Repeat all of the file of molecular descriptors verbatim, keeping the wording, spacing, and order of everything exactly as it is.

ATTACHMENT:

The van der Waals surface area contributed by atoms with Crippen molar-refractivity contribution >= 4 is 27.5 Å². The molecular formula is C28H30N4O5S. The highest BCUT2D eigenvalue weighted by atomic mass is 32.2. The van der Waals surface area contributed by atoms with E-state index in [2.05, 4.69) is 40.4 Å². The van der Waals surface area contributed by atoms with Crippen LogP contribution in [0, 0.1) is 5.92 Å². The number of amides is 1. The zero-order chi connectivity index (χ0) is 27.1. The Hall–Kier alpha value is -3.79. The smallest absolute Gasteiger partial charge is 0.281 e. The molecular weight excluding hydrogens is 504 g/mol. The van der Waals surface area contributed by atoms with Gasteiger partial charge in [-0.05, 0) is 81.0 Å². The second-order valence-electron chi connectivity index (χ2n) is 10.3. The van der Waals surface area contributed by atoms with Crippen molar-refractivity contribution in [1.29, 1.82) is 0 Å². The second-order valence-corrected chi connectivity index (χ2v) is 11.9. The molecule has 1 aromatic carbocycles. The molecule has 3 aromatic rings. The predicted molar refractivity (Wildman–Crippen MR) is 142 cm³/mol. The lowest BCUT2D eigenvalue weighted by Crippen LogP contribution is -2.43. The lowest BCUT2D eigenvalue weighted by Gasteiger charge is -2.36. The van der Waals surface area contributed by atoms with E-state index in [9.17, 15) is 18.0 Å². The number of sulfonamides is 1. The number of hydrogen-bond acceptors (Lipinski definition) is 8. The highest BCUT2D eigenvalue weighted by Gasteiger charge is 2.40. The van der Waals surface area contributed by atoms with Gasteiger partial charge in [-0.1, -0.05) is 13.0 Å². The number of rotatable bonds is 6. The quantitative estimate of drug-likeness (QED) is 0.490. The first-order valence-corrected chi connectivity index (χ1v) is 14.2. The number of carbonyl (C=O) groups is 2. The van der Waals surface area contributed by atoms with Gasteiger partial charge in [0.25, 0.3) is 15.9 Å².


The van der Waals surface area contributed by atoms with Crippen molar-refractivity contribution >= 4 is 27.5 Å². The molecular formula is C28H30N4O5S. The highest BCUT2D eigenvalue weighted by atomic mass is 32.2. The van der Waals surface area contributed by atoms with E-state index in [2.05, 4.69) is 40.4 Å². The van der Waals surface area contributed by atoms with Crippen LogP contribution in [0, 0.1) is 5.92 Å². The number of amides is 1. The zero-order chi connectivity index (χ0) is 27.1. The Hall–Kier alpha value is -3.79. The smallest absolute Gasteiger partial charge is 0.281 e. The molecular weight excluding hydrogens is 504 g/mol. The van der Waals surface area contributed by atoms with Gasteiger partial charge in [-0.05, 0) is 81.0 Å². The second-order valence-electron chi connectivity index (χ2n) is 10.3. The van der Waals surface area contributed by atoms with Crippen molar-refractivity contribution in [1.29, 1.82) is 0 Å². The second-order valence-corrected chi connectivity index (χ2v) is 11.9. The molecule has 1 aromatic carbocycles. The molecule has 3 aromatic rings. The predicted molar refractivity (Wildman–Crippen MR) is 142 cm³/mol. The lowest BCUT2D eigenvalue weighted by Crippen LogP contribution is -2.43. The lowest BCUT2D eigenvalue weighted by Gasteiger charge is -2.36. The van der Waals surface area contributed by atoms with E-state index in [9.17, 15) is 18.0 Å². The number of sulfonamides is 1. The number of hydrogen-bond acceptors (Lipinski definition) is 8. The highest BCUT2D eigenvalue weighted by Gasteiger charge is 2.40. The van der Waals surface area contributed by atoms with Gasteiger partial charge in [-0.1, -0.05) is 13.0 Å². The number of rotatable bonds is 6. The quantitative estimate of drug-likeness (QED) is 0.490. The first-order valence-corrected chi connectivity index (χ1v) is 14.2. The number of carbonyl (C=O) groups is 2. The van der Waals surface area contributed by atoms with Gasteiger partial charge in [0.25, 0.3) is 15.9 Å².